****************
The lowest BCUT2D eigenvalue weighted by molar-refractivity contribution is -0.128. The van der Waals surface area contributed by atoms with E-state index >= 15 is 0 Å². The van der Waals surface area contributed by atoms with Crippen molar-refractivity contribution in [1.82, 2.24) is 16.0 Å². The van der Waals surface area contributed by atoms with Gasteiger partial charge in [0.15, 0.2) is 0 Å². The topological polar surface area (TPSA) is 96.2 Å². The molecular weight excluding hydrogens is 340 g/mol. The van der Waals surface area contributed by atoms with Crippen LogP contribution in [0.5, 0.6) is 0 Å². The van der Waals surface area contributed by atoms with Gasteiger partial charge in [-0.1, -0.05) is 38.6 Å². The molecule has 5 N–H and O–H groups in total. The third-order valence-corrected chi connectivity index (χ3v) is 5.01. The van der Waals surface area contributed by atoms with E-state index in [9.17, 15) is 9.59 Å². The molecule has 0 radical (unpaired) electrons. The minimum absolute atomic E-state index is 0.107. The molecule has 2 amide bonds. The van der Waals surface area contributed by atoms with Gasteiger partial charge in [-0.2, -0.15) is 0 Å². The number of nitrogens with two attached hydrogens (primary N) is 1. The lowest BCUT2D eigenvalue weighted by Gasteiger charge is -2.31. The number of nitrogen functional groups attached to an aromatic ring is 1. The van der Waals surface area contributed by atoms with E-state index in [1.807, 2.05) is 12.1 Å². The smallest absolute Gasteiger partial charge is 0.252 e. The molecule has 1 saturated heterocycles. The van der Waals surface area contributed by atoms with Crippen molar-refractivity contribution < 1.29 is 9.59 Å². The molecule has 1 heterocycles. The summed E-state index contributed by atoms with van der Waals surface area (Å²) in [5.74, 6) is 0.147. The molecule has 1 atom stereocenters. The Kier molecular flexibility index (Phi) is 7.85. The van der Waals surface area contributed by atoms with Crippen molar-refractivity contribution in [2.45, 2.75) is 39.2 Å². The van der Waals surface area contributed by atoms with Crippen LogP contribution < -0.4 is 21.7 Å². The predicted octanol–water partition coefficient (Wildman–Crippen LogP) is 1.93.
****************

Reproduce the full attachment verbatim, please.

The lowest BCUT2D eigenvalue weighted by molar-refractivity contribution is -0.128. The van der Waals surface area contributed by atoms with E-state index >= 15 is 0 Å². The van der Waals surface area contributed by atoms with Crippen molar-refractivity contribution in [1.82, 2.24) is 16.0 Å². The van der Waals surface area contributed by atoms with Gasteiger partial charge in [0.15, 0.2) is 0 Å². The topological polar surface area (TPSA) is 96.2 Å². The molecular weight excluding hydrogens is 340 g/mol. The van der Waals surface area contributed by atoms with Crippen LogP contribution in [0.5, 0.6) is 0 Å². The van der Waals surface area contributed by atoms with Gasteiger partial charge in [-0.1, -0.05) is 38.6 Å². The molecule has 5 N–H and O–H groups in total. The third-order valence-corrected chi connectivity index (χ3v) is 5.01. The van der Waals surface area contributed by atoms with E-state index in [9.17, 15) is 9.59 Å². The molecule has 0 radical (unpaired) electrons. The minimum absolute atomic E-state index is 0.107. The molecule has 2 amide bonds. The van der Waals surface area contributed by atoms with Gasteiger partial charge in [-0.2, -0.15) is 0 Å². The number of nitrogens with two attached hydrogens (primary N) is 1. The lowest BCUT2D eigenvalue weighted by Gasteiger charge is -2.31. The number of nitrogen functional groups attached to an aromatic ring is 1. The van der Waals surface area contributed by atoms with E-state index in [1.807, 2.05) is 12.1 Å². The smallest absolute Gasteiger partial charge is 0.252 e. The molecule has 1 saturated heterocycles. The van der Waals surface area contributed by atoms with Crippen molar-refractivity contribution < 1.29 is 9.59 Å². The molecule has 1 heterocycles. The summed E-state index contributed by atoms with van der Waals surface area (Å²) in [5.74, 6) is 0.147. The molecule has 1 atom stereocenters. The Kier molecular flexibility index (Phi) is 7.85. The van der Waals surface area contributed by atoms with Crippen molar-refractivity contribution in [2.45, 2.75) is 39.2 Å². The van der Waals surface area contributed by atoms with Crippen LogP contribution < -0.4 is 21.7 Å². The predicted octanol–water partition coefficient (Wildman–Crippen LogP) is 1.93.